Childish Gambino-Camp [review]
I must admit, when I heard comedian Donald Glover’s rap alter ego Childish Gambino I didn’t think much of it. He was just a guilty pleasure and an alternative for Lil Wayne (you can hear the similarities). After listening to Camp, I must change my mind about Donald and begin taking his music career seriously.
Camp, like all his other albums, is a fun album. He goes through his normal focal points (his penis, creative ways to give girls his penis, drinking whiskey, etc.) but there’s something a lot deeper with this album. I want to stop right here and spoil the theme for you but that’ll be ruining the listening experience. There are heavy themes in this album but masked in funny wordplay and light-hearted melodies. This approach makes it work, because Cole World could be a tiring listening experience at time.
Camp does a great job of covering up the underlying themes, instead of throwing them in your face and boring you. The chorus on the opener “Outside” sounds like people gathered around the campfire singing “Kumbaya” but rather tells the tale of a rough upbringing. Not every song on this album follows this trend, “Firefly” and “Bonfire”(his version of A Milli) are a little more fun.
“All the Shine” picks up the serious content again. This song is about his struggle with being seen as a rapper due to his appearance and background. This song leads into the short interlude “Letter Home” which probably won’t make sense until the end of the album, and I promised not to spoil it.
The great thing about this album is its diverse production, provided by Donald himself and his friend Ludwig. “Heartbeat” is more upbeat than the prior songs on the album and has a more electronic sound. “Backpackers” is probably will be the most friendly track for the casual listener, which may have been to point. On “Backpackers’ he lashes out at critics who label him as a hipster and “nerd rapper”. Also spits his best verses on the entire album. “L.E.S.” features a violin sample and is another one of my favorites.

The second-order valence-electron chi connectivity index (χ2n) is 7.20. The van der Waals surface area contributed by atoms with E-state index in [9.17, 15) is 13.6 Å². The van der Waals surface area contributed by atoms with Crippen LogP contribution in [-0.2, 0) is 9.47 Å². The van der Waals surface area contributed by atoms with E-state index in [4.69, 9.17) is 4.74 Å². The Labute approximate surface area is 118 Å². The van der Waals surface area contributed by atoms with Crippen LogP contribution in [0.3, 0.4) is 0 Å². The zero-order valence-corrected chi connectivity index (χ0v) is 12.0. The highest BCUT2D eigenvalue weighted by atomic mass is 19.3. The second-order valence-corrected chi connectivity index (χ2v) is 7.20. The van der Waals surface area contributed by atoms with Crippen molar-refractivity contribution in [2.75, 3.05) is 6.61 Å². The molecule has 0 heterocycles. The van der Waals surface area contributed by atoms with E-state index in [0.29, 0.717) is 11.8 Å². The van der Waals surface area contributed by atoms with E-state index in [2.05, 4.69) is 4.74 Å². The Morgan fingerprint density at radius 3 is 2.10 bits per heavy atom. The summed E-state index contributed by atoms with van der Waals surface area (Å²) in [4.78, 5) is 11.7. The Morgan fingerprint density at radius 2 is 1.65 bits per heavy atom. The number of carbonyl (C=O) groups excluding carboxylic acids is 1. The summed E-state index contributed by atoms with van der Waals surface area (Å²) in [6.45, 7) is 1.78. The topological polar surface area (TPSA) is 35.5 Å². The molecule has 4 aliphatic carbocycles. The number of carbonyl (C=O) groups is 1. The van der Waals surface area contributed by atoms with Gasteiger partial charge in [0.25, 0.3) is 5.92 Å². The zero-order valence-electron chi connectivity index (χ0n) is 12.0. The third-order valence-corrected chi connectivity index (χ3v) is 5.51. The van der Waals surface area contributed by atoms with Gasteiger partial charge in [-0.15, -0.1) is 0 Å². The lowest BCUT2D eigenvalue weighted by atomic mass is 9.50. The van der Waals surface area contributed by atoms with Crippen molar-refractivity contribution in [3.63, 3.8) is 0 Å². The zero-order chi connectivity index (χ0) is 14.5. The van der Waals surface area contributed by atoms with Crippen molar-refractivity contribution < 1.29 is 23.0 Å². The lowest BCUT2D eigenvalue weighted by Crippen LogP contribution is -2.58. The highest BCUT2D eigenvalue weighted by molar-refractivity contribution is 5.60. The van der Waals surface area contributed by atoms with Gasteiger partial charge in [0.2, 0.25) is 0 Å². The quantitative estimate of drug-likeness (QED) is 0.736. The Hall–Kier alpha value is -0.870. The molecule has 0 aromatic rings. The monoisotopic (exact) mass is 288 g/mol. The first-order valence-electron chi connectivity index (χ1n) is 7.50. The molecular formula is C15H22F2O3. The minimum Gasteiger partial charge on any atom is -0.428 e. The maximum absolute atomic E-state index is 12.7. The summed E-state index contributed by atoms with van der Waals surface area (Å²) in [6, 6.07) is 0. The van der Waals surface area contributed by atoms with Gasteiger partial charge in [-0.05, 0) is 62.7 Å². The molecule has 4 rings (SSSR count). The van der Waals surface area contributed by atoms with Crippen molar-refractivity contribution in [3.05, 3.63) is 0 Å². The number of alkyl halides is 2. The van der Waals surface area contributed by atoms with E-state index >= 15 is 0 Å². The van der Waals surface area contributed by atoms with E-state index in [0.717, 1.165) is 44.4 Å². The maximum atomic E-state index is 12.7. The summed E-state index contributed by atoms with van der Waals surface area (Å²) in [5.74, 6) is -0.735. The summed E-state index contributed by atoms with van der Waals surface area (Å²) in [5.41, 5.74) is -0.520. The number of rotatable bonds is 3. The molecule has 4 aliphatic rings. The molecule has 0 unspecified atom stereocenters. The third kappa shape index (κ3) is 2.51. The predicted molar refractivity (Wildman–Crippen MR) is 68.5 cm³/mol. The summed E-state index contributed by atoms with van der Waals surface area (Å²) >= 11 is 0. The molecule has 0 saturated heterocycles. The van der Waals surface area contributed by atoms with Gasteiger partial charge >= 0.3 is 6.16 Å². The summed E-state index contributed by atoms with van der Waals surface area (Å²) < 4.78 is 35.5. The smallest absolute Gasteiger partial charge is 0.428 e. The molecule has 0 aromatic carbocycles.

The album closes on a high note with “That Power”. It’s listed as being 7:42 but you must listen to it all to get the theme at the end. This song also features my favorite punchline “that’s 400 blows for you Truffaut niggas”. Get it? of course not.
What I like about this album is that is shows how hip hop is expanding. The average rapper today isn’t the pseudo macho man from the hood but may very well be the guy from the suburbs. While Donald is on his path to being a rapper, he’s speaking on the things he’s had to deal with: social awkwardness, being a nerd, not cool enough, and last, race. This album speaks on all these topics while being as enjoyable as Culdesac. Most won’t like it, but I think it’s one of the finer albums of the year, that’s if you want to wait around to hear the story at the end of “That Power”. For now, ignore the fact that this is a comedian and appreciate the quality of work here.
Final Grade: 4-5